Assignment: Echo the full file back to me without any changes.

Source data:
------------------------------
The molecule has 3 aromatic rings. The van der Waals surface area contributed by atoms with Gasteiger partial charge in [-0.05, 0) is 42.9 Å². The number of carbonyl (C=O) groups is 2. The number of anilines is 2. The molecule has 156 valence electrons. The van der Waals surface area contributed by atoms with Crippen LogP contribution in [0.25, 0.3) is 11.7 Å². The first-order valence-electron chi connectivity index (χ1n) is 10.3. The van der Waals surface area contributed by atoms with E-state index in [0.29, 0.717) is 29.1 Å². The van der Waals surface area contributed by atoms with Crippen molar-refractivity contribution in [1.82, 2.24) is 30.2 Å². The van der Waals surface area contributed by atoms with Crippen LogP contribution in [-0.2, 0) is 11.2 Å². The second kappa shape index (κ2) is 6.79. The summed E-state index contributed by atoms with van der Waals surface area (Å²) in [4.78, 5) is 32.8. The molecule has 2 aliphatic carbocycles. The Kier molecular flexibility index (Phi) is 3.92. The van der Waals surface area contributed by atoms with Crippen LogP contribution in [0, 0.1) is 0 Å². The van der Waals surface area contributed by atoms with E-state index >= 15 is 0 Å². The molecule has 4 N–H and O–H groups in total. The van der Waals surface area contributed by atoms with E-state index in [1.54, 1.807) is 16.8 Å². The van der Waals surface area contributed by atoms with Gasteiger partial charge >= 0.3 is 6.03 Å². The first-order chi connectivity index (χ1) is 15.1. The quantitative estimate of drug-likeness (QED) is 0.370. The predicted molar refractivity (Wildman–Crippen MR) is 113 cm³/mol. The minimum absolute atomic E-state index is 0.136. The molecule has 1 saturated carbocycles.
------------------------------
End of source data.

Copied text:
The molecule has 3 aromatic rings. The van der Waals surface area contributed by atoms with Gasteiger partial charge in [-0.05, 0) is 42.9 Å². The number of carbonyl (C=O) groups is 2. The number of anilines is 2. The molecule has 156 valence electrons. The van der Waals surface area contributed by atoms with Crippen LogP contribution in [0.25, 0.3) is 11.7 Å². The first-order valence-electron chi connectivity index (χ1n) is 10.3. The van der Waals surface area contributed by atoms with E-state index in [0.29, 0.717) is 29.1 Å². The van der Waals surface area contributed by atoms with Crippen molar-refractivity contribution in [1.82, 2.24) is 30.2 Å². The van der Waals surface area contributed by atoms with Crippen LogP contribution in [-0.2, 0) is 11.2 Å². The second kappa shape index (κ2) is 6.79. The summed E-state index contributed by atoms with van der Waals surface area (Å²) in [4.78, 5) is 32.8. The molecule has 2 aliphatic carbocycles. The Kier molecular flexibility index (Phi) is 3.92. The van der Waals surface area contributed by atoms with Crippen LogP contribution in [0, 0.1) is 0 Å². The van der Waals surface area contributed by atoms with E-state index >= 15 is 0 Å². The molecule has 4 N–H and O–H groups in total. The van der Waals surface area contributed by atoms with E-state index in [1.54, 1.807) is 16.8 Å². The van der Waals surface area contributed by atoms with Gasteiger partial charge >= 0.3 is 6.03 Å². The first-order chi connectivity index (χ1) is 15.1. The quantitative estimate of drug-likeness (QED) is 0.370. The predicted molar refractivity (Wildman–Crippen MR) is 113 cm³/mol. The minimum absolute atomic E-state index is 0.136. The molecule has 1 saturated carbocycles.